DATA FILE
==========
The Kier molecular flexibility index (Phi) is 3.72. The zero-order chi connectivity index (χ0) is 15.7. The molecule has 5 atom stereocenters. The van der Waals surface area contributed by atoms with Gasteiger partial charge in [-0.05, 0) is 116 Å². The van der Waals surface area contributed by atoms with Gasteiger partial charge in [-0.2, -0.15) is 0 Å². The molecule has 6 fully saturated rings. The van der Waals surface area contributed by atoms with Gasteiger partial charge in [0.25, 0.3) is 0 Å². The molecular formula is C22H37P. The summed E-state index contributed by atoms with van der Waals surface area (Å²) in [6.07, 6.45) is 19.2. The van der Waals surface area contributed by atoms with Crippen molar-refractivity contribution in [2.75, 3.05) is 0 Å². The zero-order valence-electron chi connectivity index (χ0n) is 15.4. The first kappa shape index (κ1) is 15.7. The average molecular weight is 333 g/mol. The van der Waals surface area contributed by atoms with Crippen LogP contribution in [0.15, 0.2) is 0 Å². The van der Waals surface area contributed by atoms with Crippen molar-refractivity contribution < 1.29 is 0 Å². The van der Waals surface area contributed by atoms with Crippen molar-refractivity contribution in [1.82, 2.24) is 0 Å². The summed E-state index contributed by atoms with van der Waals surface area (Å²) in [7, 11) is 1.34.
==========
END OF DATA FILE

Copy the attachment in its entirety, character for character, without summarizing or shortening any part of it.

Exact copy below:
The Kier molecular flexibility index (Phi) is 3.72. The zero-order chi connectivity index (χ0) is 15.7. The molecule has 5 atom stereocenters. The van der Waals surface area contributed by atoms with Gasteiger partial charge in [-0.05, 0) is 116 Å². The van der Waals surface area contributed by atoms with Gasteiger partial charge in [-0.2, -0.15) is 0 Å². The molecule has 6 fully saturated rings. The van der Waals surface area contributed by atoms with Gasteiger partial charge in [0.25, 0.3) is 0 Å². The molecular formula is C22H37P. The summed E-state index contributed by atoms with van der Waals surface area (Å²) in [6.07, 6.45) is 19.2. The van der Waals surface area contributed by atoms with Crippen molar-refractivity contribution in [2.75, 3.05) is 0 Å². The zero-order valence-electron chi connectivity index (χ0n) is 15.4. The first kappa shape index (κ1) is 15.7. The average molecular weight is 333 g/mol. The van der Waals surface area contributed by atoms with Crippen LogP contribution in [0.15, 0.2) is 0 Å². The van der Waals surface area contributed by atoms with Crippen molar-refractivity contribution < 1.29 is 0 Å². The van der Waals surface area contributed by atoms with Crippen molar-refractivity contribution in [1.82, 2.24) is 0 Å². The summed E-state index contributed by atoms with van der Waals surface area (Å²) in [7, 11) is 1.34.